Jonathan Kozol tells this haunting little story. He and a fifth-grader in the South Bronx nicknamed Pineapple are standing together on the roof of a building gazing south toward Oz-like Manhattan. "What's it like over there?" she asks him. "Over there where people like you grew up."
If you wonder why Kozol pursues his crusade for fairness in public education, that's the answer. In his books and classroom research, Kozol spotlights, relentlessly, the things we'd rather forget, like the shameful inequality in funding and educational opportunity among school districts across the nation.
Next month, it will have been 43 years since he first stepped into a Boston public school as a young teacher to discover, then uncover, scandalous conditions there. He has been our national conscience and scold about public education ever since. If he didn't exist, we'd have to invent him.
Kozol is as out of vogue in education today as John O'Hara is in fiction. He still believes in integrated schools. His answers to the problems of public education cost large money, and he thinks the federal government should run the whole thing.
He is better at identifying problems than solving them, which can be maddening. That said, his anger is bracing: "I'm sick of Democrats genuflecting to an agenda of Republicans since Ronald Reagan came in."
He still leads with his heart. He sees red when the rest of us see pink. His emotionally powered arguments never change, which is both his strength and weakness. To fans, he is the patron saint of teachers, a man who will not compromise his values. To others, he is a relic of the '60s, a man given to the cri de coeur over economic reality. A man rather like Ralph Nader without the ego disorder.
Kozol doesn't look 70, but he is. He still carries a whiff of campus about him: Corduroy jeans, blue sneakers, floppy brown hair. He has been on a partial fast since the Supreme Court in late June all but banned voluntary school desegregation plans -- a decision he bitterly opposes. He is a slight man to begin with and had no fat to give away. His belt is working overtime to keep his pants up. I tell him he should eat.
"I come back here and fast to recharge my batteries," he says about his monastic life alone in a small house in a small community north of Boston. "It enables me to transcend the depression of political disappointment."
Kozol came to prominence in 1967 with his classic "Death At An Early Age," which won the National Book Award, about his first year teaching in a horrid Roxbury elementary school. (He was fired for introducing a Langston Hughes poem to his kids.)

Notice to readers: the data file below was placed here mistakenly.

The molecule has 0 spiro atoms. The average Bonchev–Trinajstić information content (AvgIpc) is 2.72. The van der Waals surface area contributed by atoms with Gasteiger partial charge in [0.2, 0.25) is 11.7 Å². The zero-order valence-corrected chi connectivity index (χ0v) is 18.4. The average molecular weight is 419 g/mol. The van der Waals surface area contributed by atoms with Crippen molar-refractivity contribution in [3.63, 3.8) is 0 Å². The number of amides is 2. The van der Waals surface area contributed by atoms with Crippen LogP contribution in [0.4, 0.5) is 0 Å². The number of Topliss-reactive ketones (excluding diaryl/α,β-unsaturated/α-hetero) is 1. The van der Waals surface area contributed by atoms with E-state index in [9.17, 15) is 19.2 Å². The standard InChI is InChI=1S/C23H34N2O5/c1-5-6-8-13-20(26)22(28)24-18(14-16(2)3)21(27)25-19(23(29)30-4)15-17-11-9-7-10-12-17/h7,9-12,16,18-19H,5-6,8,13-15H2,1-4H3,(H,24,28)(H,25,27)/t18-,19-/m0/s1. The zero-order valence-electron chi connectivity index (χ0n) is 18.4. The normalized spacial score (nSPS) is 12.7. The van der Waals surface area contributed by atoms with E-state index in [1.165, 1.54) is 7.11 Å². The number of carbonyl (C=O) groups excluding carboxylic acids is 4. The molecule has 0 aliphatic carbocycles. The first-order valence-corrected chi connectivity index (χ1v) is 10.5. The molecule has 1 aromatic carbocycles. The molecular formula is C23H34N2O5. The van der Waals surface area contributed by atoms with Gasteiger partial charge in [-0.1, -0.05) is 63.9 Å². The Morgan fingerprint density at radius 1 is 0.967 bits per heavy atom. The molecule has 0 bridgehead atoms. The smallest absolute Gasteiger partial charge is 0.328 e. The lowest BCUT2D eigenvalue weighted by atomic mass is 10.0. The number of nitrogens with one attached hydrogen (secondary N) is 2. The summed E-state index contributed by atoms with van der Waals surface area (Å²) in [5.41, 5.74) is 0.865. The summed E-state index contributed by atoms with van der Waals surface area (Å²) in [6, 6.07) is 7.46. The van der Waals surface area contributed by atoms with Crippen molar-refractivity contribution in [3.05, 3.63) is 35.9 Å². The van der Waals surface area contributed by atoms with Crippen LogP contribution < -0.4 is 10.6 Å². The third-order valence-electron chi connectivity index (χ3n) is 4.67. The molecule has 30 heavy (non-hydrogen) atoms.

His new book, "Letters To A Young Teacher," offers support and counsel to a new teacher in a Boston elementary school who, like him, faced the brutal challenges of inner city classrooms.
He knows local property taxes cannot shoulder the increased burdens he demands, like cutting classroom size, and expects states to take over public education at some point. "Eventually, not in my lifetime, states will cede education to the government," he predicts. "Not for social justice but national survival."
He is appalled at what's happened to education since he broke into teaching:
"Separate but equal remains the shameful order of the day almost everywhere. The Rehnquist court progressively dismantled Brown [the 1954 Supreme Court Decision outlawing racially segregated schools]. Now even voluntary integration programs are constitutionally suspect.
"The nation has not simply reverted to Brown but in a sense back to Plessy [the 1896 decision permitting segregated schools]," he continues. "We are more segregated than ever. I believe the Warren Court was right. Dr. King was right. Thurgood Marshall was right. The notion of separate but equal is the oldest failed experiment in US social history."
Love him or hate him, few whites today dare as he does to challenge the position held by many black urban families that good neighborhood schools, even if they are overwhelmingly of color, are the answer.
He fumes at Supreme Court Justice Clarence Thomas's caustic take on integration: "He says, 'Our kids aren't going to get any smarter just because they sit next to white kids. That's an insult to us. Just give us good black schools, good black role models, more money. You folks out in Wayland, don't worry. We won't ruin any garden parties out there.' "
It's the cognitive isolation in de facto segregated urban schools that bothers Kozol. "It's not a matter of assimilating white culture, but gaining access to mainstream opportunity," he says. "To be in a school where some of the kids know that Belgium is part of Europe, that Spain is that odd-shaped thing south of France.
"The thing with integration is not to compare it to perfection but to apartheid," he adds.
On Sept. 19, Kozol will discuss his new book in a forum at Harvard's Memorial Church.
He'll be surrounded that evening by his people -- teachers, students, other true believers of all stripes. He will paddle with the tide once again.
Sam Allis can be reached at email@example.com.